Fibromyalgia is a chronic pain illness characterized by widespread musculoskeletal aches, pain, and stiffness, soft tissue tenderness, general fatigue, and sleep disturbances. It’s estimated that fibromyalgia syndrome (fms) occurs between 70 percent and 90 percent more often in women than in men. Fibromyalgia has, however, received a good deal of press, and there has been an enormous amount of monetary gain funneled to clinicians who diagnose and treat this as a real disorder.
The cause of this disorder is unknown. Often it occurs following a cold, flu or viral infection. It can start during or after a period of high physical or emotional stress.
Other possible causes that have been proposed include:
* Immune system dysfunction
* Virus infection (i.e., Epstein-Barr or human herpesvirus 6)
* Hormonal changes in the hypothalamus, pituitary or adrenal glands
* Mild, chronic low blood pressure
* Low blood sugar (hypoglycemia)
* Iron deficiency anemia
Fibromyalgia is characterized by pain in specific areas of your body when pressure is applied, including the back of your head, upper back and neck, upper chest, elbows, hips and knees.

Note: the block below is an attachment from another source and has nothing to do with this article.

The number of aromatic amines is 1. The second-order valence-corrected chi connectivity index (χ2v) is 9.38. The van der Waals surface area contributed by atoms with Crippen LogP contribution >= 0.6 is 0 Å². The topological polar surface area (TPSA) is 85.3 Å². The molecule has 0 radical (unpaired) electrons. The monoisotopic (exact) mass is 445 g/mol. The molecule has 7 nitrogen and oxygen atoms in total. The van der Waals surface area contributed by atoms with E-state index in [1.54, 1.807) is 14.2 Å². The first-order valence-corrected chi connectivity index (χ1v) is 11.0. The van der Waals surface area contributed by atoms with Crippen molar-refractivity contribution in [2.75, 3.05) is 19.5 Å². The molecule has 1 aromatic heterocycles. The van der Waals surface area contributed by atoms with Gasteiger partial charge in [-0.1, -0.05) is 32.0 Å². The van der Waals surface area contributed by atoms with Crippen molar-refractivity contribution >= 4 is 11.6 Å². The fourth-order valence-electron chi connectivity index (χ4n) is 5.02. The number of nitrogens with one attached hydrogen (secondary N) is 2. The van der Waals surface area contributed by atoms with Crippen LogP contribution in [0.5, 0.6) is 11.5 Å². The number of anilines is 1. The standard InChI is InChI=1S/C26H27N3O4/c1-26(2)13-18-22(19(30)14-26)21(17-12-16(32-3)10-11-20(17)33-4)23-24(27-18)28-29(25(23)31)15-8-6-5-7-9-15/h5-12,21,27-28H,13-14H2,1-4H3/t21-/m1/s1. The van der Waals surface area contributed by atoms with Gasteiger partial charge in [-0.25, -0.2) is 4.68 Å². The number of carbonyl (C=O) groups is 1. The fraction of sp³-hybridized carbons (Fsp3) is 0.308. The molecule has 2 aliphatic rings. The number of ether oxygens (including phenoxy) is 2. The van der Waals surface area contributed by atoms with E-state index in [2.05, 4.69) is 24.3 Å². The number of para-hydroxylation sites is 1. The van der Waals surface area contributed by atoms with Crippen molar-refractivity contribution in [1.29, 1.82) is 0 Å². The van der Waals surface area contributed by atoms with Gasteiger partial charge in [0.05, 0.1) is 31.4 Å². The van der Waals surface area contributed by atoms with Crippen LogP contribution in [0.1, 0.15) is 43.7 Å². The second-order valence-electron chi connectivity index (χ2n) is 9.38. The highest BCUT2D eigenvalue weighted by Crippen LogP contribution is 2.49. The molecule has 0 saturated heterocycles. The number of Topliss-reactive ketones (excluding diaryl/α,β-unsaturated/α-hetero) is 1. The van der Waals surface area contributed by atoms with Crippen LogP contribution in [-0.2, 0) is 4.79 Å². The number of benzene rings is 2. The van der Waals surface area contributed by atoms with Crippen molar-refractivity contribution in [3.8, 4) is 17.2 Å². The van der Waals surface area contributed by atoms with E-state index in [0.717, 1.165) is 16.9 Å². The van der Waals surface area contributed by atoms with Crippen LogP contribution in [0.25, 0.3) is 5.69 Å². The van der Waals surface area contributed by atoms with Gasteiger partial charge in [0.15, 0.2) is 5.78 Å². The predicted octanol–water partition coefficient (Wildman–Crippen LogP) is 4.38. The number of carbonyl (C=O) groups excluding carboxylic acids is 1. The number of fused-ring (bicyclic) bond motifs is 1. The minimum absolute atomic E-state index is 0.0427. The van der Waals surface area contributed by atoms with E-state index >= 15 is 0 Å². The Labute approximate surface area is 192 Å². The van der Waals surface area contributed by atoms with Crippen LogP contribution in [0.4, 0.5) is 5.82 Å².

Additional symptoms can also include:
* Severe fatigue;
* Sleep disturbance;
* Neurocognitive problems including impaired concentration, reduced short-term memory, and difficulty multitasking;
* Problems regulating blood pressure,
* Irritable bowel symptoms;
* Body temperature instability;
* And loss of adaptability to stress with anxiety or reactive depression.
The emphasis is often on muscle conditioning and programs to improve aerobic fitness (such as swimming, cycling, and walking and stationary cross-country ski machines) as well as physical therapy.
Since stress and tension can contribute to the symptoms, relaxation techniques such as muscle relaxation, yoga and meditation can be very helpful. Acupuncture may be beneficial.
In a few cases, fibromyalgia pain may be managed with analgesics such as over-the-counter acetaminophen (Tylenol) or non-steroidal anti-inflammatory drugs (NSAIDs) like ibuprofen (Advil, Motrin) or naproxen (Aleve, Anaprox). However, this is atypical. It is particularly important to use these drugs if individuals have a “peripheral” (e.g., arthritis) pain syndrome in addition to fibromyalgia.
Prescription sleeping pills, such as zolpidem (Ambien), may provide short-term benefits for some people with fibromyalgia, but doctors usually advise against long-term use of these drugs.